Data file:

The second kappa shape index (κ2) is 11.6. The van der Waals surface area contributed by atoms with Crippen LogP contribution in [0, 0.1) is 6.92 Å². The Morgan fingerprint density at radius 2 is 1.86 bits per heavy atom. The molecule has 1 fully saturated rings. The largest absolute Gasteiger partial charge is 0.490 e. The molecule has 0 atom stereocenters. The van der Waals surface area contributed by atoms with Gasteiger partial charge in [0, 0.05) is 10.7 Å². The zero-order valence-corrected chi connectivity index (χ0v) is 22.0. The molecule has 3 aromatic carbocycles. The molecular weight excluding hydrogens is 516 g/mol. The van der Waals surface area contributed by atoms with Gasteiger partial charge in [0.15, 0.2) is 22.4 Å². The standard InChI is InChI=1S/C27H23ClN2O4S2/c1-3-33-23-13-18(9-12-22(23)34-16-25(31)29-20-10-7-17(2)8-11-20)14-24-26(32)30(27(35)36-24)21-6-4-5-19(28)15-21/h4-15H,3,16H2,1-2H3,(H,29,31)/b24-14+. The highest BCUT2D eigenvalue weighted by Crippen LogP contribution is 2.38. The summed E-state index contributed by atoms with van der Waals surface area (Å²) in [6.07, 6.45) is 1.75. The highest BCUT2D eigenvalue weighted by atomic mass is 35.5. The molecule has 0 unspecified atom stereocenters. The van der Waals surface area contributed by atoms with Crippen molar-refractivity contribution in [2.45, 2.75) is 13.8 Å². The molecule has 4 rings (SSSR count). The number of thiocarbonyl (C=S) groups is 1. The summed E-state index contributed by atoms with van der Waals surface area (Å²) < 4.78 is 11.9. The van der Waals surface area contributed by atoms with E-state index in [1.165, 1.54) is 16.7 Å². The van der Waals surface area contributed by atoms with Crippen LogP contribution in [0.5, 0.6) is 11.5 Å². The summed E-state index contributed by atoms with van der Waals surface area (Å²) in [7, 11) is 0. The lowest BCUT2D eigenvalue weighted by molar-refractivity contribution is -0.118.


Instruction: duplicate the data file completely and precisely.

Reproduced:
The second kappa shape index (κ2) is 11.6. The van der Waals surface area contributed by atoms with Crippen LogP contribution in [0, 0.1) is 6.92 Å². The Morgan fingerprint density at radius 2 is 1.86 bits per heavy atom. The molecule has 1 fully saturated rings. The largest absolute Gasteiger partial charge is 0.490 e. The molecule has 0 atom stereocenters. The van der Waals surface area contributed by atoms with Gasteiger partial charge in [0, 0.05) is 10.7 Å². The zero-order valence-corrected chi connectivity index (χ0v) is 22.0. The molecule has 3 aromatic carbocycles. The molecular weight excluding hydrogens is 516 g/mol. The van der Waals surface area contributed by atoms with Gasteiger partial charge in [0.15, 0.2) is 22.4 Å². The standard InChI is InChI=1S/C27H23ClN2O4S2/c1-3-33-23-13-18(9-12-22(23)34-16-25(31)29-20-10-7-17(2)8-11-20)14-24-26(32)30(27(35)36-24)21-6-4-5-19(28)15-21/h4-15H,3,16H2,1-2H3,(H,29,31)/b24-14+. The highest BCUT2D eigenvalue weighted by Crippen LogP contribution is 2.38. The summed E-state index contributed by atoms with van der Waals surface area (Å²) in [6.07, 6.45) is 1.75. The highest BCUT2D eigenvalue weighted by atomic mass is 35.5. The molecule has 0 unspecified atom stereocenters. The van der Waals surface area contributed by atoms with Crippen molar-refractivity contribution in [2.45, 2.75) is 13.8 Å². The molecule has 4 rings (SSSR count). The number of thiocarbonyl (C=S) groups is 1. The summed E-state index contributed by atoms with van der Waals surface area (Å²) < 4.78 is 11.9. The van der Waals surface area contributed by atoms with E-state index in [1.165, 1.54) is 16.7 Å². The van der Waals surface area contributed by atoms with Crippen LogP contribution in [0.5, 0.6) is 11.5 Å². The summed E-state index contributed by atoms with van der Waals surface area (Å²) in [7, 11) is 0. The lowest BCUT2D eigenvalue weighted by molar-refractivity contribution is -0.118.